Square. Square dancing has its roots in the dances of New England settlers and immigrants. In this type of social dance, each person takes a partner, and groups of four couples face one another to form a square. When the music starts, a caller calls out the steps for the dancers to perform.

Sword. Sword dancing, a ceremonial type of dance found in many cultures, typically involves the use of an unsharpened dance sword or similar object to depict fights or rituals.

Tap. Tap dancing is derived from various influences, including African and Irish dance. It involves creating rhythms with shoes that are specially outfitted with taps, or thin metal plates, affixed to the heel and toe areas.

Footwear and foot care
The type of shoes you wear for dancing will depend on the type of dance you decide to pursue — shoes for ballroom dancing, for instance, often have high heels (at least for women) to keep the center of gravity forward, while shoes for hip-hop dancing are generally flat-soled sneakers. In spite of these differences, there are some general rules that can be used for choosing a suitable pair of dancing shoes. First, make sure the shoes don’t pinch your toes — but also make sure that there’s not so much room in the front of the shoe that your foot slides from side to side. The heel should be snug enough to prevent your heel from slipping out when you move. Leather shoes will conform to the foot better than shoes made from synthetic materials and will allow some sweat to evaporate, keeping the foot drier. When purchasing shoes (and periodically thereafter), feel inside for torn lining, lumpy insoles, prominent seams, or any other features that may irritate the feet. Shoes with these characteristics should not be purchased (or should be thrown away if they are your current shoes).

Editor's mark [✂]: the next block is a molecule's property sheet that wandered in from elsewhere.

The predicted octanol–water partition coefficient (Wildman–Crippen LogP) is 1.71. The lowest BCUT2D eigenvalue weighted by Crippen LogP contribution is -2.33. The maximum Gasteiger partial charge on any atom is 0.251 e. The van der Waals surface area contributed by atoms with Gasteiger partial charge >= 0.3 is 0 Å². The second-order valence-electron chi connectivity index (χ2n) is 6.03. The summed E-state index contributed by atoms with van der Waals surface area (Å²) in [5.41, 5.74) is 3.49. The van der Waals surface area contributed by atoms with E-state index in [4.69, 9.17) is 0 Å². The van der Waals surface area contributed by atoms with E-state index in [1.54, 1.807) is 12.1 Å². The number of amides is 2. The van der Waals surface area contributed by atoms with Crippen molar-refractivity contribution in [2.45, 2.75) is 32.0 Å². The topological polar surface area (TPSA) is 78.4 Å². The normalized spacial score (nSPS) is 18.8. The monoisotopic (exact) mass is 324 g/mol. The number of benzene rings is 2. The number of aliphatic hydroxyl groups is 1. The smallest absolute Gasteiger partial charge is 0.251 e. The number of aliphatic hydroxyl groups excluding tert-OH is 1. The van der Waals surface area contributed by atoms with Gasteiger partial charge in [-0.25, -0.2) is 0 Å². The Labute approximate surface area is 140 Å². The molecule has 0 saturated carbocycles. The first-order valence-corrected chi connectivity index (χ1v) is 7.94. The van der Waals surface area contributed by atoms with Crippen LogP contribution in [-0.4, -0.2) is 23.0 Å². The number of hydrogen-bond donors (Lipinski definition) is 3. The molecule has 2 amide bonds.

Page    1    2    3    4    Show All    

Also in this article:
Chair and Wheelchair Dancing

 

 

More articles on Exercise

 

 


Statements and opinions expressed on this Web site are those of the authors and not necessarily those of the publishers or advertisers. The information provided on this Web site should not be construed as medical instruction. Consult appropriate health-care professionals before taking action based on this information.

 

 

Are You Wearing a "Health Halo"? Organic, Gluten-Free, and Beyond.
Organic. Non-GMO. Healthy. All-natural. Trans-fat-free. Gluten-free. Low-carb. These are terms... Blog

Exercise or Have Fun?
Is exercise good for you? Kind of, but recent studies show that having active fun is better.... Blog

When Diabetes Hits Home
Living with diabetes is a challenge. Far from being “just a touch of sugar,” diabetes affects... Article

I have low vision. What are some techniques I can use for my daily foot examination? Get tip


Blood Glucose Self-Monitoring — Part 2: Technique

What Stress Is Doing to Your Brain

Diabetic Cooking: The Summer Issue

Complete table of contents
Get a FREE ISSUE
Subscription questions